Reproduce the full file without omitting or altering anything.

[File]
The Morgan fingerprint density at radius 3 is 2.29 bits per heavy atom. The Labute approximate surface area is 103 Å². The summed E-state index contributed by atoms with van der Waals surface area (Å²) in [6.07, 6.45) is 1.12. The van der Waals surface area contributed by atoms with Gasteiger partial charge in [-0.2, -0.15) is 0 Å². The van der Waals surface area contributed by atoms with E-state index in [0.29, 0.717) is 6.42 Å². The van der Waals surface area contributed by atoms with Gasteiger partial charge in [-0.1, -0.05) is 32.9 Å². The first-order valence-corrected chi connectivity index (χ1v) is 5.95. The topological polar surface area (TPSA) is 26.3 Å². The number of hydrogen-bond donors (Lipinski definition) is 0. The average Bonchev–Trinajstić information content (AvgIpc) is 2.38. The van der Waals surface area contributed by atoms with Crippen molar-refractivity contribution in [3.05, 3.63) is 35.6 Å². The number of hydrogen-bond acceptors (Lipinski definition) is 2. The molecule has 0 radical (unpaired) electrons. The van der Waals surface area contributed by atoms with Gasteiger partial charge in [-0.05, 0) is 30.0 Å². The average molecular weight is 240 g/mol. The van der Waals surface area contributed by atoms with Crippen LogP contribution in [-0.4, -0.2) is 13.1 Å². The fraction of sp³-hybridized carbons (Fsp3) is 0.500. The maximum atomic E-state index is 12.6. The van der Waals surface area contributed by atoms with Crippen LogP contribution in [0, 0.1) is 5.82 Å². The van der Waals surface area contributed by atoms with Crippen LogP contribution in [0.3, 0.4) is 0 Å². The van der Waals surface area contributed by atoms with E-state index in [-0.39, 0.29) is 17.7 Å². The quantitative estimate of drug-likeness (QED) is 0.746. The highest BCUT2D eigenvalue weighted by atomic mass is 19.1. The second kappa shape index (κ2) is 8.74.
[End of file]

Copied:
The Morgan fingerprint density at radius 3 is 2.29 bits per heavy atom. The Labute approximate surface area is 103 Å². The summed E-state index contributed by atoms with van der Waals surface area (Å²) in [6.07, 6.45) is 1.12. The van der Waals surface area contributed by atoms with Gasteiger partial charge in [-0.2, -0.15) is 0 Å². The van der Waals surface area contributed by atoms with E-state index in [0.29, 0.717) is 6.42 Å². The van der Waals surface area contributed by atoms with Gasteiger partial charge in [-0.1, -0.05) is 32.9 Å². The first-order valence-corrected chi connectivity index (χ1v) is 5.95. The topological polar surface area (TPSA) is 26.3 Å². The number of hydrogen-bond donors (Lipinski definition) is 0. The average Bonchev–Trinajstić information content (AvgIpc) is 2.38. The van der Waals surface area contributed by atoms with Crippen molar-refractivity contribution in [3.05, 3.63) is 35.6 Å². The number of hydrogen-bond acceptors (Lipinski definition) is 2. The molecule has 0 radical (unpaired) electrons. The van der Waals surface area contributed by atoms with Gasteiger partial charge in [-0.05, 0) is 30.0 Å². The average molecular weight is 240 g/mol. The van der Waals surface area contributed by atoms with Crippen LogP contribution in [-0.4, -0.2) is 13.1 Å². The fraction of sp³-hybridized carbons (Fsp3) is 0.500. The maximum atomic E-state index is 12.6. The van der Waals surface area contributed by atoms with Crippen LogP contribution in [0, 0.1) is 5.82 Å². The van der Waals surface area contributed by atoms with Crippen LogP contribution in [0.3, 0.4) is 0 Å². The van der Waals surface area contributed by atoms with E-state index in [-0.39, 0.29) is 17.7 Å². The quantitative estimate of drug-likeness (QED) is 0.746. The highest BCUT2D eigenvalue weighted by atomic mass is 19.1. The second kappa shape index (κ2) is 8.74.